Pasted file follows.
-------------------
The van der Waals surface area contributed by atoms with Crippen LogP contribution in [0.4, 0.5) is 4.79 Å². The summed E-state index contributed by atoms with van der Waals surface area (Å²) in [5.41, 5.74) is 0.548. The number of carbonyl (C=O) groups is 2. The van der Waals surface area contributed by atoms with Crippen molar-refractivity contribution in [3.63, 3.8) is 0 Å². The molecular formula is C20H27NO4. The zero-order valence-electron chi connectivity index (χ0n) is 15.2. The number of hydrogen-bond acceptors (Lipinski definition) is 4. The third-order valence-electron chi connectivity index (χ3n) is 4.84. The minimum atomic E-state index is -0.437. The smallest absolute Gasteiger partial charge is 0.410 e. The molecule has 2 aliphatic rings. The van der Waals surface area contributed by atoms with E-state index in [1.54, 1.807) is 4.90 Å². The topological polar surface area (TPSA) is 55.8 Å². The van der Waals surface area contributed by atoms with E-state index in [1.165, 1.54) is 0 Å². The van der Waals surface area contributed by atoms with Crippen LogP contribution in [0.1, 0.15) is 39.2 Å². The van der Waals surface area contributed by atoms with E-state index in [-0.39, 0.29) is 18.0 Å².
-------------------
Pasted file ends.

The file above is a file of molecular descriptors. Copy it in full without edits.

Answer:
The van der Waals surface area contributed by atoms with Crippen LogP contribution in [0.4, 0.5) is 4.79 Å². The summed E-state index contributed by atoms with van der Waals surface area (Å²) in [5.41, 5.74) is 0.548. The number of carbonyl (C=O) groups is 2. The van der Waals surface area contributed by atoms with Crippen molar-refractivity contribution in [3.63, 3.8) is 0 Å². The molecular formula is C20H27NO4. The zero-order valence-electron chi connectivity index (χ0n) is 15.2. The number of hydrogen-bond acceptors (Lipinski definition) is 4. The third-order valence-electron chi connectivity index (χ3n) is 4.84. The minimum atomic E-state index is -0.437. The smallest absolute Gasteiger partial charge is 0.410 e. The molecule has 2 aliphatic rings. The van der Waals surface area contributed by atoms with E-state index in [1.54, 1.807) is 4.90 Å². The topological polar surface area (TPSA) is 55.8 Å². The van der Waals surface area contributed by atoms with E-state index in [1.165, 1.54) is 0 Å². The van der Waals surface area contributed by atoms with Crippen LogP contribution in [0.1, 0.15) is 39.2 Å². The van der Waals surface area contributed by atoms with E-state index in [-0.39, 0.29) is 18.0 Å².